Teaser Tuesday...Bring Me Some Coffee!

It's a rainy, windy, out of control day here in the Pacific Northwest (seriously...I feel like the roof is going to be ripped off the top of the house right now), but I am a dedicated Teaser Tuesday poster and, fear not, I will not let you down!  Today's teaser comes from a book that I am two pages into as I started it this morning and then got distracted by shopping (whoops).  My selection is from Alexander McCall Smith's second installation in the 44 Scotland Street series and is called Espresso Tales.

"Stuart looked frantically about the room.  It would be possible to make a run for it now, he thought.  Lard would be unable to run after them, with that bulk of his, but he had heard sounds out in the hall and he had assumed that there were other men, apart from Gerry, in the house.  These gangsters rarely had just one side-kick, he remembered." (177)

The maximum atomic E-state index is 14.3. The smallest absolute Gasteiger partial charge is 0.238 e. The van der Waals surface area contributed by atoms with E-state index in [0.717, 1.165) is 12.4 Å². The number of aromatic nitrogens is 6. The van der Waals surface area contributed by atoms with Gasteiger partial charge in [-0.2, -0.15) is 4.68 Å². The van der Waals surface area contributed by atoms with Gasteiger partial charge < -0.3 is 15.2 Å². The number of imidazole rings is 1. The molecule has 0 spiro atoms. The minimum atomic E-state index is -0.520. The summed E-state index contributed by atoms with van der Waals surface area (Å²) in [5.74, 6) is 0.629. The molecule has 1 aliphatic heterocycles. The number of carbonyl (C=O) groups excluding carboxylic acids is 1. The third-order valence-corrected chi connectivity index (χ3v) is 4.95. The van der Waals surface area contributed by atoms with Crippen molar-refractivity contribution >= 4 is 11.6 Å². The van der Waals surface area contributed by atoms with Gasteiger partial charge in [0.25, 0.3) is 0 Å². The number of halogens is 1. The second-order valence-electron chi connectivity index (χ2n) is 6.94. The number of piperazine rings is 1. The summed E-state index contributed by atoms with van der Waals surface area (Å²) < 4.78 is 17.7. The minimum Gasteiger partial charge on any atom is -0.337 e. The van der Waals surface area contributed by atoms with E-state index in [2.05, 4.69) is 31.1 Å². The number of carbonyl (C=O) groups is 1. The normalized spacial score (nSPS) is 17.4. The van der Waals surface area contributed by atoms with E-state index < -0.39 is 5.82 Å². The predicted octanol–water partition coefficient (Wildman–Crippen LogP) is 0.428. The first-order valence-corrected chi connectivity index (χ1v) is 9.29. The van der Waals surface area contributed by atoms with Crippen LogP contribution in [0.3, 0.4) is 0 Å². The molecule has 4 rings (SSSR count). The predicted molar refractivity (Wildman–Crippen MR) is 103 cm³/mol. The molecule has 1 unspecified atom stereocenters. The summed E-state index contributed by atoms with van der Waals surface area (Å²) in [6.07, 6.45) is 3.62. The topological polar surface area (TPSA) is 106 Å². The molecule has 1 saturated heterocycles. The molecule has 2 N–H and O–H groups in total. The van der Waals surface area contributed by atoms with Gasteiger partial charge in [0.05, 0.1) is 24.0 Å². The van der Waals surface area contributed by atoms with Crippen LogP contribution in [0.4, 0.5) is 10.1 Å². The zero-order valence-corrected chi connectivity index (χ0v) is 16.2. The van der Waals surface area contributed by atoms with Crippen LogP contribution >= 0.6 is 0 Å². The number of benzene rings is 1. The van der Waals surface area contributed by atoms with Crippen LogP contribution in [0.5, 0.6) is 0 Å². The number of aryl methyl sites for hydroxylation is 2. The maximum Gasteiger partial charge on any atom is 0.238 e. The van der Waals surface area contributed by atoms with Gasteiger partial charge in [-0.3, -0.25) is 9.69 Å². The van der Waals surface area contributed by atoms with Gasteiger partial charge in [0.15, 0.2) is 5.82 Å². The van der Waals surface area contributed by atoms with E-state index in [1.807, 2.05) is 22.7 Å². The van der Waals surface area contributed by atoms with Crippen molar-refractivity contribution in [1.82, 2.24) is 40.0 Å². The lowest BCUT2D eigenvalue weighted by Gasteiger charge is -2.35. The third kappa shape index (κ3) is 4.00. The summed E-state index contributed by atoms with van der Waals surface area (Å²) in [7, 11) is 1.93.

And now I want some coffee...

A Shining Knight is Kind of Dim in my Opinion...(Book #18)

Finally knocked out another book in the A-Z challenge; it's been a while since I've selected a book that will work for the challenge.  I originally had a different novel chosen for the letter "K", but I decided to choose something that I knew I could get through quickly in an effort to finish up the challenge.  Thank you Jude Deveraux for providing me with such a choice in A Knight in Shining Armor (one of my 50 centers from the Friends of the Library sale).

Reading the synopsis of this novel really presented me with not much to go on.  I thought it was going to be a historical novel, but I was mistaken...kind of.